Honestly, it isn’t always easy to put trust in what you find online these days. Librarians often check multiple sources before providing an answer to customer questions. If it’s a research question we look to see if multiple experts in a particular field of study are saying the same thing. If so, the information is more likely to be reliable.
For the areas listed below, you want the information to be as current as possible:
Evaluating the Site Design
Website design is one of those things that we often overlook. And yes, there are a lot of legitimate websites out there using less than modern technology, but it’s still something to keep in mind when evaluating online resources.
Questions to ask:
Does the website look old or out of date?
Does it look professional?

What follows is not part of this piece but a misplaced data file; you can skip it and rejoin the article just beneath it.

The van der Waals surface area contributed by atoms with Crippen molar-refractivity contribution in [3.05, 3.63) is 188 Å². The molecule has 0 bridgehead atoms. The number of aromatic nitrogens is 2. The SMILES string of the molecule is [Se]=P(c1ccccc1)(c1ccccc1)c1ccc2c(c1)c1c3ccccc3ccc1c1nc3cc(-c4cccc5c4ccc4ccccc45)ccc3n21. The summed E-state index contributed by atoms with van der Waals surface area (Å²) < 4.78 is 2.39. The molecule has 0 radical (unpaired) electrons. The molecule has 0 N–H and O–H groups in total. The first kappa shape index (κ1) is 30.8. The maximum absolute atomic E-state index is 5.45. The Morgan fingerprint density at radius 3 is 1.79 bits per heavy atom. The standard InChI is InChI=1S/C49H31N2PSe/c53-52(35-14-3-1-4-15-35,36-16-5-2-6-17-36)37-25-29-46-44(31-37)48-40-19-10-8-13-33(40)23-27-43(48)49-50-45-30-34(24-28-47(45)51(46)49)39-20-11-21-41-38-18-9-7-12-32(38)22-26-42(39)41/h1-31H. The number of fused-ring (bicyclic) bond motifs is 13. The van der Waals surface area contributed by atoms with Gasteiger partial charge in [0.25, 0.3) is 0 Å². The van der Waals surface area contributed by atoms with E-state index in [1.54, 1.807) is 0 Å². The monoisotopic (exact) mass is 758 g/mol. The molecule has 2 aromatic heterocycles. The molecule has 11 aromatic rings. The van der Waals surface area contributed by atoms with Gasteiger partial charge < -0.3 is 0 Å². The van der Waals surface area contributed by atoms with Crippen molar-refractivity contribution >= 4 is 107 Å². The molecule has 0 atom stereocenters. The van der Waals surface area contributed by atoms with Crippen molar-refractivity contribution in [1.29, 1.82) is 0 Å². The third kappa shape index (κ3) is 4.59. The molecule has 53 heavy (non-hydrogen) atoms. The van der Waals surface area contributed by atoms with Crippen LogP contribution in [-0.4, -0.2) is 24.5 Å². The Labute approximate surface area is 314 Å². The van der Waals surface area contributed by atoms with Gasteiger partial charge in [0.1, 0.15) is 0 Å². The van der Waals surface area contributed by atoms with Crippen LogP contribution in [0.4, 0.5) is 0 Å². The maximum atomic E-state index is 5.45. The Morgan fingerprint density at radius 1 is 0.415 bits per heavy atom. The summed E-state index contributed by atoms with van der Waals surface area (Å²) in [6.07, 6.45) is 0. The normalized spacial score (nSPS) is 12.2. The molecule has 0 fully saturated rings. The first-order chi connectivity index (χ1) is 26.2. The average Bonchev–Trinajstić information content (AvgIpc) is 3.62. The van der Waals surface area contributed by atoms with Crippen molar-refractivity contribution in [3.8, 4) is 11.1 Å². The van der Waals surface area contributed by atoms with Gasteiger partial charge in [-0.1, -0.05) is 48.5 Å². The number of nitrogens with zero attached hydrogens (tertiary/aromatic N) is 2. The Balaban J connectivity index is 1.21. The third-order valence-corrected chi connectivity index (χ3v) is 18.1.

Are there a lot of broken links?
Do the links lead to reliable sources?
Evaluating the Content
The people putting together fraudulent websites are really good at making their site look like the real deal. It’s up to the information consumer to be on the lookout for suspicious details.
Look for red flags:
Content includes a lot of bad grammar
Includes a lot of obvious spelling errors
Pay close attention to the URL:
Is it shortened or different in some way?
Does the entire URL look legitimate?
Does the web address contain spelling errors?
Is the website secure (https)?
IFLA made a very helpful infographic with eight simple steps to help users scrutinize news pieces, which is based on an article by FactCheck.org.